Report shows small business confidence static in Alberta plummeting elsewhere

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by Jonathan Muma Posted Jun 29, 2017 12:12 pm MDT Small business confidence in Alberta didn’t change much in June, but it took some big downward swings in other parts of Canada.As a result, our province is now above the national average for the first time in two-and-a-half years.There was a 10 point drop in Ontario and according to the Canadian Federation of Independent Business, small business owners in Alberta can relate to that number.“Alberta had this idea to do $15 minimum wage, they had these radical labour changes coming in, and at the same time, Ontario is looking at that,” said CFIB Alberta director Amber Ruddy. “I don’t think it’s been a success story for small businesses here.”She added it’s worrying because the results of these surveys are often a glimpse of where the economy is headed.“The business barometer does tend to trend ahead of GDP, so small business owners feel it first and that’s later reflected through some of the numbers,” said Ruddy.The good news is that the general state of business health in Alberta is almost in line with where it used to be. AddThis Sharing ButtonsShare to TwitterTwitterShare to FacebookFacebookShare to RedditRedditShare to 電子郵件Email (Pixabay) Report shows small business confidence static in Alberta, plummeting elsewhere Alberta|Calgary|Canadian Federation of Independent Business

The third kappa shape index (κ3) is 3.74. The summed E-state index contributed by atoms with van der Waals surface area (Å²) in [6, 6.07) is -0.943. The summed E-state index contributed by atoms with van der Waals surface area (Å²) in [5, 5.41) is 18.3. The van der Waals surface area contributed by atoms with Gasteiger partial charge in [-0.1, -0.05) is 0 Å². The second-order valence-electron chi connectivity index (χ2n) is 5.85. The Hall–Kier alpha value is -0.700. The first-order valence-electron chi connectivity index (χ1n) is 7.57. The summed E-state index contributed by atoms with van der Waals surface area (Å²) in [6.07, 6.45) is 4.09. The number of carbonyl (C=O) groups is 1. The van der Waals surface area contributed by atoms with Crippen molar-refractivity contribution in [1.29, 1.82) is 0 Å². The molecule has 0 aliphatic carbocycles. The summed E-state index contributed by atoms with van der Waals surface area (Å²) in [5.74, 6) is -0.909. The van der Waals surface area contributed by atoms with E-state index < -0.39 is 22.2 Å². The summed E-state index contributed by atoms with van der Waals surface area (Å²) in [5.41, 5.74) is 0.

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USS Bataan hosts junior marine officers during WARFEX